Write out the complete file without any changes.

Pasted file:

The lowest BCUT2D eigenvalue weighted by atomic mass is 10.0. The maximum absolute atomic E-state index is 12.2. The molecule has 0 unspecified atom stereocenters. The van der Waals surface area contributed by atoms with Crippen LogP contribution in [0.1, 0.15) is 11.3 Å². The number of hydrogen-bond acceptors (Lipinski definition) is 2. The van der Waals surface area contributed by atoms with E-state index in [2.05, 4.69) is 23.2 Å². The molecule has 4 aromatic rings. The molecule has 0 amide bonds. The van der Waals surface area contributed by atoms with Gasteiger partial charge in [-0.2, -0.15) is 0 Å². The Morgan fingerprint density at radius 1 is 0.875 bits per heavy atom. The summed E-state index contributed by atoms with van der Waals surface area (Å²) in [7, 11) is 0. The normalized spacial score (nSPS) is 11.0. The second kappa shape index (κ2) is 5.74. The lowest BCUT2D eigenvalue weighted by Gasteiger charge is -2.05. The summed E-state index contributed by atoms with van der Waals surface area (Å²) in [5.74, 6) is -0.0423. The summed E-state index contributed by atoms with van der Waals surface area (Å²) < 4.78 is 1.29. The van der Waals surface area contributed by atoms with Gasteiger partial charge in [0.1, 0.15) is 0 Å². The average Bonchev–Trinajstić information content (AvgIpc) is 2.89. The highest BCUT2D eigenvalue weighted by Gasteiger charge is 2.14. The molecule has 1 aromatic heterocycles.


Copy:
The lowest BCUT2D eigenvalue weighted by atomic mass is 10.0. The maximum absolute atomic E-state index is 12.2. The molecule has 0 unspecified atom stereocenters. The van der Waals surface area contributed by atoms with Crippen LogP contribution in [0.1, 0.15) is 11.3 Å². The number of hydrogen-bond acceptors (Lipinski definition) is 2. The van der Waals surface area contributed by atoms with E-state index in [2.05, 4.69) is 23.2 Å². The molecule has 4 aromatic rings. The molecule has 0 amide bonds. The van der Waals surface area contributed by atoms with Gasteiger partial charge in [-0.2, -0.15) is 0 Å². The Morgan fingerprint density at radius 1 is 0.875 bits per heavy atom. The summed E-state index contributed by atoms with van der Waals surface area (Å²) in [7, 11) is 0. The normalized spacial score (nSPS) is 11.0. The second kappa shape index (κ2) is 5.74. The lowest BCUT2D eigenvalue weighted by Gasteiger charge is -2.05. The summed E-state index contributed by atoms with van der Waals surface area (Å²) in [5.74, 6) is -0.0423. The summed E-state index contributed by atoms with van der Waals surface area (Å²) < 4.78 is 1.29. The van der Waals surface area contributed by atoms with Gasteiger partial charge in [0.1, 0.15) is 0 Å². The average Bonchev–Trinajstić information content (AvgIpc) is 2.89. The highest BCUT2D eigenvalue weighted by Gasteiger charge is 2.14. The molecule has 1 aromatic heterocycles.